How can anyone still question the opioid epidemic? – The Commercial Appeal

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Michael Eric Dyson, Georgetown University professor, minister and author, offers a view of the role of race in responses to the opioid epidemic following an appearance at the University of Memphis on Feb. 21, 2017. Wochit

If anyone doubts that the abuse of prescription opioid drugs has reached epidemic proportions in this country, they should have attended last week’s Town Hall Rally in Southaven.

A coalition of state healthcare and law enforcement agencies teamed with the federal Drug Enforcement Administration and the FBI to host the event, just one stop in a statewide series of meetings. 

Everyone who spoke prefaced their remarks with the reality that they, like the public at large, have more questions than answers. They also acknowledged without exception that, as trite as it might sound, it really will have to be a team effort to make progress.

Even to those for whom the extent of the problem is on the radar — and for many it isn’t, if they haven’t been personally touched by it in some way — the numbers scrolling across the screen and off the tongues of presenters were breathtaking in scope:

  • Between Jan. 1, 2013, and Dec. 31, 2016, Mississippi reported 563 drug overdose deaths, 481 opioid-related.
  • The number of heroin deaths between 2013 and 2016 rose more than 2,000 percent. That isn’t a typo — a two followed by three zeroes is correct.
  • More than 80 percent of heroin addicts began with prescription drugs, making the link between reducing prescription opioid abuse and reducing heroin use pretty clear.
  • More than 200 million dosage units of opioids were dispensed in Mississippi in 2016. That number equates to about 70 dosage units for every man, woman and child in the state of about 2.9 million.
  • The U.S., with 5 percent of the world’s population, consumes about 80 percent of the opioids manufactured worldwide and 99.7 percent of all hydrocodone products. 
  • And the statistic that perhaps put the extent of the problem in the most understandable terms — the 52,404 overdose deaths nationwide in 2016 is the equivalent of a loaded 747 passenger jet crashing and killing everyone on board every 4.5 days.

The sad takeaway from it all is that there is a clear and undeniable link between the abuse of out-of-control prescription opioid drugs and heroin use, and that the problem has reached the point that justifies considering it a national emergency.

As one presenter noted when comparing the number of deaths to airliner crashes: If a 747 were really crashing every 4.5 days, the federal government would be grounding air traffic and taking planes apart to find out what’s going on.

Yet, with drug abuse, it’s difficult to get the public at large interested. Part of the problem is stigma, the stubborn belief that drug abuse is a self-inflicted problem by people “getting what the they deserve.” 

It becomes increasingly clear, however, as the numbers continue to grow that it’s a problem affecting all social classes, all education levels and all ethnic groups. Certainly, law enforcement and the court system play a role in arresting and prosecuting those who distribute drugs illegally. But, as a Mississippi Bureau of Narcotics agent noted, “we cannot arrest our way out of this problem.”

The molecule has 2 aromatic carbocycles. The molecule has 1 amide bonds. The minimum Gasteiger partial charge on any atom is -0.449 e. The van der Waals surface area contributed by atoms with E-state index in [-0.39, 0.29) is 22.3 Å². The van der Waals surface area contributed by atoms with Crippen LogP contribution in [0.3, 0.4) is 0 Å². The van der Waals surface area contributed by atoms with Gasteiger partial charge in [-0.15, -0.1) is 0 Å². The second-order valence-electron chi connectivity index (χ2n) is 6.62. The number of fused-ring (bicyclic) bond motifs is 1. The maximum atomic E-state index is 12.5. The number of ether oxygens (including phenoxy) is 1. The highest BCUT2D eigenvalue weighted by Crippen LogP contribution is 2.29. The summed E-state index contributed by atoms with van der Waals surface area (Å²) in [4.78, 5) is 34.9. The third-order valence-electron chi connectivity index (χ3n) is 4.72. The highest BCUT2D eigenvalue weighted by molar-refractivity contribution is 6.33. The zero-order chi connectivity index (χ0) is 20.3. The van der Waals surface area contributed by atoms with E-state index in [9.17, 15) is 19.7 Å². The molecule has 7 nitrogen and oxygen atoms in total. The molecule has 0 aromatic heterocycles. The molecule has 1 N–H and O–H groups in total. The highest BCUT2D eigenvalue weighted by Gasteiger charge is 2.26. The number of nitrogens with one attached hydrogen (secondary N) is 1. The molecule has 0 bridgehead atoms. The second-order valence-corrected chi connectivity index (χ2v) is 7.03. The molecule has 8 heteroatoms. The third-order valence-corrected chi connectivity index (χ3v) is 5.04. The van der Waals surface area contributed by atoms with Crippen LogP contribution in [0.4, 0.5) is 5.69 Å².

No one denies the legitimate need for opiate drugs to relieve pain and suffering for the chronically ill and the dying. But far-too-liberal use of the powerful drugs by doctors and manufacturers who profit handsomely has made it too easy for them to fall into the hands, often innocently enough at the start, of those who don’t need them.

The result is a rapidly vanishing cross-section of society — sons and daughters, mothers and fathers, brothers and sisters — who all too often fall into a trap that’s virtually impossible to escape. 

All that remains are the loved ones left behind to tell the tragic stories, which will hopefully help stem the flow as others become more aware.

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Amid the chaos of the first day of school, there are tearful goodbyes and happy reunions as parents drop their kids off at Hope-Sullivan Elementary in Southaven. Jim Weber/The Commercial Appeal

Singin’ back-to-school blues

Finding a kid who is eager to give up summer vacation and return to the classroom has never been easy. It still isn’t. 

But Southaven’s Hope-Sullivan Elementary found a novel way to ease the sting a little — not for the students, but for the parents who also were a little teary-eyed over sending their babies off to kindergarten.

The school’s second “Boo Hoo Breakfast” on the first day of school Aug. 4 gave parents the chance to stop by the cafeteria for a doughnut and juice after parting ways with their little angels.

Soothing the anxieties of the kids was left in the capable hands of teachers who, for the most part, have experience in dealing with anxious newcomers to the whole school experience. But for the adults, the mix of doughnuts and commiserating with other parents going through the same thing was a welcomed surprise.

Because after all, what difficult life experience hasn’t been made a little easier by a doughnut?

Gather 2017 Women’s Conference

The Gather 2017 Women’s Conference will be held at the Hernando Peforming Arts Center Aug. 26, bringing together DeSoto County Christian women for a spiritual retreat, of sorts. 

Donna Gaines, wife of Pastor Steve Gaines at Bellevue Baptist Church in Memphis, will be the keynote speaker. Steve Gaines is also president of the Southern Baptist Convention.

Tickets are available for $25 per person at tinatatum.com/gather-2017. The event is 9 a.m. until 1 p.m. at the Perfomring Arts Center, 805 Dilworth Lane. 

 

 

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